David Park, B.Sc., Ph.D., FRSC
Hotchkiss Brain Institute
Cumming School of Medicine, Department of Clinical Neurosciences
Cumming School of Medicine, Department of Radiology
Hotchkiss Brain Institute
B.Sc. Cellular & Molecular Biology, University of Michigan, 1989
Ph.D. Biochemistry, Rutgers University, 1994
Post-Doctoral Fellow Columbia University, 1998
Dr. Park is an internationally recognized expert in molecular biology. He is the director of the Hotchkiss Brain Institute at the Cumming School of Medicine, and Brain and Mental Health Research Strategy Lead at the University of Calgary. He completed his PhD in biochemistry at Rutgers University followed by post-doctoral training in neurobiology at Columbia University. His focus is on understanding the cellular mechanisms involved in Parkinson’s disease and stroke-related neurodegeneration.
Dr. Park’s Parkinson’s disease research efforts focus on the genetic causes of the disease, specifically on the genes linked to familial Parkinson’s disease. With regards to his stroke work, he aims to understand and target cellular mechanisms to improve recovery and survival after stroke. His work has been published in high impact journals such as Nature Cell Biology; Science; Neuron; Proceedings of the National Academy of Sciences; Nature Communications; the Journal of Cell Biology; and the Journal of Neuroscience and Human Molecular Genetics.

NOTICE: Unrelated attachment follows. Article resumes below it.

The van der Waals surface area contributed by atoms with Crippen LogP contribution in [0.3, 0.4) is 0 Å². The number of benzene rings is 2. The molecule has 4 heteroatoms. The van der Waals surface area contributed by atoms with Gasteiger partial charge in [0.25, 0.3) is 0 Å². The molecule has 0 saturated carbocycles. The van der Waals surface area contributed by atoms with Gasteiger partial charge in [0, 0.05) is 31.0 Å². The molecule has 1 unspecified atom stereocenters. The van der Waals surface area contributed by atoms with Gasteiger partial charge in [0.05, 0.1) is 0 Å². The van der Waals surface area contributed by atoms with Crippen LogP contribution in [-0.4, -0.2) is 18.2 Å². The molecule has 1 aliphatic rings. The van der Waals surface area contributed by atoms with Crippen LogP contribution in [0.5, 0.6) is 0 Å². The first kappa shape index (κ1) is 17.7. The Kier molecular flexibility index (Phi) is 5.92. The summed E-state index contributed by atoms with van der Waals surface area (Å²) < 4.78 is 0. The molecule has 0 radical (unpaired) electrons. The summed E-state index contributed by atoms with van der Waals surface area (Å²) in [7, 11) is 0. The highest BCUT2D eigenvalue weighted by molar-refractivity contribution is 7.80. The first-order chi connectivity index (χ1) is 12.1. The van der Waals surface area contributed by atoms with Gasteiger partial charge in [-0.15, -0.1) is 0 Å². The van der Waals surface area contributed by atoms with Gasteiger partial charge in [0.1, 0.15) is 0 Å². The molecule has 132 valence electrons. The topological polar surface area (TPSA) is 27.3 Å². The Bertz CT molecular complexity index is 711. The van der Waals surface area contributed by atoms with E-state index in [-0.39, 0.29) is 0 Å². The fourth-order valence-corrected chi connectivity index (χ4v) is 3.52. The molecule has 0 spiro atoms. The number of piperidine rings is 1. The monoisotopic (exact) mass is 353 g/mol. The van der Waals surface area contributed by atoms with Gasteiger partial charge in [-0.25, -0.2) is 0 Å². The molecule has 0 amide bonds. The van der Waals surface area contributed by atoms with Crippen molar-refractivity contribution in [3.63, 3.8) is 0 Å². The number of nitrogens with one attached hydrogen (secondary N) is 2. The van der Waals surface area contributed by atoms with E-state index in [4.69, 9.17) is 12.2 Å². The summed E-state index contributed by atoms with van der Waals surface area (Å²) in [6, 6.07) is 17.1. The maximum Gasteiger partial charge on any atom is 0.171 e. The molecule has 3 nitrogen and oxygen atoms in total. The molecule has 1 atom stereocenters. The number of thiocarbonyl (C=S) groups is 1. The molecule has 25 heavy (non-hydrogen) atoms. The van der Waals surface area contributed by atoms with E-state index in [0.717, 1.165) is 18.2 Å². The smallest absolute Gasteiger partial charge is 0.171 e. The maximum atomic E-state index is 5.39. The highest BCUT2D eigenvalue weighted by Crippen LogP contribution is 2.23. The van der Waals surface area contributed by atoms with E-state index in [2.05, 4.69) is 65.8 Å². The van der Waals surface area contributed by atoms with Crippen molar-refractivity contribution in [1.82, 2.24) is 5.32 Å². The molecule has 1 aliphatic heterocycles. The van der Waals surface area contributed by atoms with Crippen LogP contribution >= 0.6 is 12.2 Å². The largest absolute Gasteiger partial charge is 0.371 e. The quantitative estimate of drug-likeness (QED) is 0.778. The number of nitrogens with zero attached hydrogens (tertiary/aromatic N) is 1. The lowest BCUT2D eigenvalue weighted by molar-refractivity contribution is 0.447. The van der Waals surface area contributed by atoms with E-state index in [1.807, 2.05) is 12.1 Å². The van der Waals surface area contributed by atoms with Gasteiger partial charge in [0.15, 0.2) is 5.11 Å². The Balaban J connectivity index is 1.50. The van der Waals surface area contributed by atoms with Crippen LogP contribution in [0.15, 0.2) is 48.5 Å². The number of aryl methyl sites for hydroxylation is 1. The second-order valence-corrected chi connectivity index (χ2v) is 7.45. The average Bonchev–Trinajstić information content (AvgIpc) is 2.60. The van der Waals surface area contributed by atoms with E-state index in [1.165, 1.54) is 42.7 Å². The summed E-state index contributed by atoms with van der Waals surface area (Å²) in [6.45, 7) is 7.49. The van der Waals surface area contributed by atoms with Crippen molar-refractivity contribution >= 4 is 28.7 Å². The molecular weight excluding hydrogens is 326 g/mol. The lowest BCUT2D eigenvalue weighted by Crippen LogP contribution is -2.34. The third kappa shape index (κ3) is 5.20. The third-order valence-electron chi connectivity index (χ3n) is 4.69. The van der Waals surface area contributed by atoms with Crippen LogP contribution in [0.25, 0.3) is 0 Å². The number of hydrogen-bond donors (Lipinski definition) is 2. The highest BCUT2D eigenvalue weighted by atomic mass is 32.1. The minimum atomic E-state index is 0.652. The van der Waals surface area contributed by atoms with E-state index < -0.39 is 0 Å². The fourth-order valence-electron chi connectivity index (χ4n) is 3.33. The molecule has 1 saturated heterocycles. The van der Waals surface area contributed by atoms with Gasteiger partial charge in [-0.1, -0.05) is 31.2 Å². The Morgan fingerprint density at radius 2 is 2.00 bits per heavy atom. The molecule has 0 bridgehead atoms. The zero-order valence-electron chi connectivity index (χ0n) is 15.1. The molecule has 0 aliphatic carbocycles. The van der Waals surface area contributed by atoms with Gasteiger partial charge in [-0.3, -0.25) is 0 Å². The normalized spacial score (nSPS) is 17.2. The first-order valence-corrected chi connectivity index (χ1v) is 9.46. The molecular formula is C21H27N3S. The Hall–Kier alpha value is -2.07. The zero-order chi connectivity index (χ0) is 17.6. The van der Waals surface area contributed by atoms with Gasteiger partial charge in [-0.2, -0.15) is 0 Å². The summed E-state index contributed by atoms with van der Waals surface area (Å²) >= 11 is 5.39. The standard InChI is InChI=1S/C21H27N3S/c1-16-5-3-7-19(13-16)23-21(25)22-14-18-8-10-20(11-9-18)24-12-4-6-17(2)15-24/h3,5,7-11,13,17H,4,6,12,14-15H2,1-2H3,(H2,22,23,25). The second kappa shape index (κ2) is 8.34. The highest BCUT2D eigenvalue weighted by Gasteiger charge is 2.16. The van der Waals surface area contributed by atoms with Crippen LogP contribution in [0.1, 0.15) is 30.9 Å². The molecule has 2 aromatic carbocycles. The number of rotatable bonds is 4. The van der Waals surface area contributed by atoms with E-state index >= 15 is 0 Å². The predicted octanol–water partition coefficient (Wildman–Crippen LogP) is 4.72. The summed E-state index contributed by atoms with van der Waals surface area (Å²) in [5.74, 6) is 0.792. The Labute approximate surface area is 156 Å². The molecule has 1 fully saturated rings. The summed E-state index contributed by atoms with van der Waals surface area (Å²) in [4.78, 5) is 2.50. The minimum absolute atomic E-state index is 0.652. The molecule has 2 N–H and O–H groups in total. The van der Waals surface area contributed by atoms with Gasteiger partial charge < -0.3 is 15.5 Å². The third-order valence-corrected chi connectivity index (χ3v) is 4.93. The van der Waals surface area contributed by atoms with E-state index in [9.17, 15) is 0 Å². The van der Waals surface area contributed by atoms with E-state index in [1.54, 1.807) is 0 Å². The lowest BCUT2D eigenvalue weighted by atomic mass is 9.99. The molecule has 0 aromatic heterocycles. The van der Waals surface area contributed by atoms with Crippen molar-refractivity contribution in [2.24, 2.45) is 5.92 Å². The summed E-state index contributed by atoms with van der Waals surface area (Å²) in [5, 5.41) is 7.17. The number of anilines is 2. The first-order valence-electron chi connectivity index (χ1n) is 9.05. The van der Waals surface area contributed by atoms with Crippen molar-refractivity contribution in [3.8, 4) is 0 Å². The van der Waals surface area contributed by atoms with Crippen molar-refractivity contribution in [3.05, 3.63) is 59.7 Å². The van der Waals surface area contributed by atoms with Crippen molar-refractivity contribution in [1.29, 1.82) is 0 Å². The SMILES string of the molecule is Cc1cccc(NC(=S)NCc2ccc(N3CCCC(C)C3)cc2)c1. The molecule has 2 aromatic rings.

Dr. Park is the recipient of numerous prestigious awards: he’s a Heart and Stroke Career Investigator and has also been named a fellow of the Royal Society of Canada (2012). He currently serves and/or has served on various external grant review committees including the Canadian Institutes of Health Research, the Natural Sciences and Engineering Research Council, Parkinson Canada, and the Heart and Stroke Foundation.
Seeking students and postdoctoral scholars. Please contact Dr. Alvin Joselin
Areas of Research
Dr. Park's research work is focused on understanding the cellular mechanisms involved in Parkinson’s disease and stroke-related neurodegeneration. He is keenly interested in the genetic causes of Parkinson's, specifically on the genes linked to familial Parkinson’s disease. In his stroke research, Dr. Park's goal is to understand and target cellular mechanisms to improve recovery and survival after stroke.
Participation in university strategic initiatives
- Career Scientist Award - 2016-2020, Heart and Stroke Foundation.
- Fellow, Royal Society of Canada. 2012
- Lowell Langille Award, 2011-2016, Heart and Stroke Foundation Ontario.
- Career Scientist Award, 2011-2016, Heart and Stroke Foundation Ontario.
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